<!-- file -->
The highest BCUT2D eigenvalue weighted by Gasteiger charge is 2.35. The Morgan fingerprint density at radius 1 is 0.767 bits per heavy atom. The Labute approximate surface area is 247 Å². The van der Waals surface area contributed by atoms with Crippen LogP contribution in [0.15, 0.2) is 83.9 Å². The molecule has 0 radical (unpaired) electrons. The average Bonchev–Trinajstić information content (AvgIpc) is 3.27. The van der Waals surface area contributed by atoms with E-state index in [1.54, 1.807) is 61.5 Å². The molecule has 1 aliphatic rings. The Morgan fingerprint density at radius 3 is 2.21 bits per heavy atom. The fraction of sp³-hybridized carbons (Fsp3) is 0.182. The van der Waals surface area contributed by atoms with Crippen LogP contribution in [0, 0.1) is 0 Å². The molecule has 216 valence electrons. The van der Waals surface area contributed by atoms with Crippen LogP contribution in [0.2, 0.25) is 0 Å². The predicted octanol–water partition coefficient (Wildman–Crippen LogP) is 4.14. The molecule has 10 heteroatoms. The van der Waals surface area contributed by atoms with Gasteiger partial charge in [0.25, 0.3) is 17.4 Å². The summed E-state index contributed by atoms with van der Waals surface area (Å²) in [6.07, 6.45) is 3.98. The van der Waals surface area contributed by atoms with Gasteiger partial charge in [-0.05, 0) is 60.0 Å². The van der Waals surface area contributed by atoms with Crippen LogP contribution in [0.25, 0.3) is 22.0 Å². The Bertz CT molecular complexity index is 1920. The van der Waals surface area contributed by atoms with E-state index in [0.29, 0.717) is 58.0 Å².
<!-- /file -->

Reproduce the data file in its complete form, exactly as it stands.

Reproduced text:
The highest BCUT2D eigenvalue weighted by Gasteiger charge is 2.35. The Morgan fingerprint density at radius 1 is 0.767 bits per heavy atom. The Labute approximate surface area is 247 Å². The van der Waals surface area contributed by atoms with Crippen LogP contribution in [0.15, 0.2) is 83.9 Å². The molecule has 0 radical (unpaired) electrons. The average Bonchev–Trinajstić information content (AvgIpc) is 3.27. The van der Waals surface area contributed by atoms with E-state index in [1.54, 1.807) is 61.5 Å². The molecule has 1 aliphatic rings. The Morgan fingerprint density at radius 3 is 2.21 bits per heavy atom. The fraction of sp³-hybridized carbons (Fsp3) is 0.182. The van der Waals surface area contributed by atoms with Crippen LogP contribution in [0, 0.1) is 0 Å². The molecule has 216 valence electrons. The van der Waals surface area contributed by atoms with Crippen LogP contribution in [0.2, 0.25) is 0 Å². The predicted octanol–water partition coefficient (Wildman–Crippen LogP) is 4.14. The molecule has 10 heteroatoms. The van der Waals surface area contributed by atoms with Gasteiger partial charge in [0.25, 0.3) is 17.4 Å². The summed E-state index contributed by atoms with van der Waals surface area (Å²) in [6.07, 6.45) is 3.98. The van der Waals surface area contributed by atoms with Gasteiger partial charge in [-0.05, 0) is 60.0 Å². The van der Waals surface area contributed by atoms with Crippen LogP contribution in [0.25, 0.3) is 22.0 Å². The Bertz CT molecular complexity index is 1920. The van der Waals surface area contributed by atoms with E-state index in [0.29, 0.717) is 58.0 Å².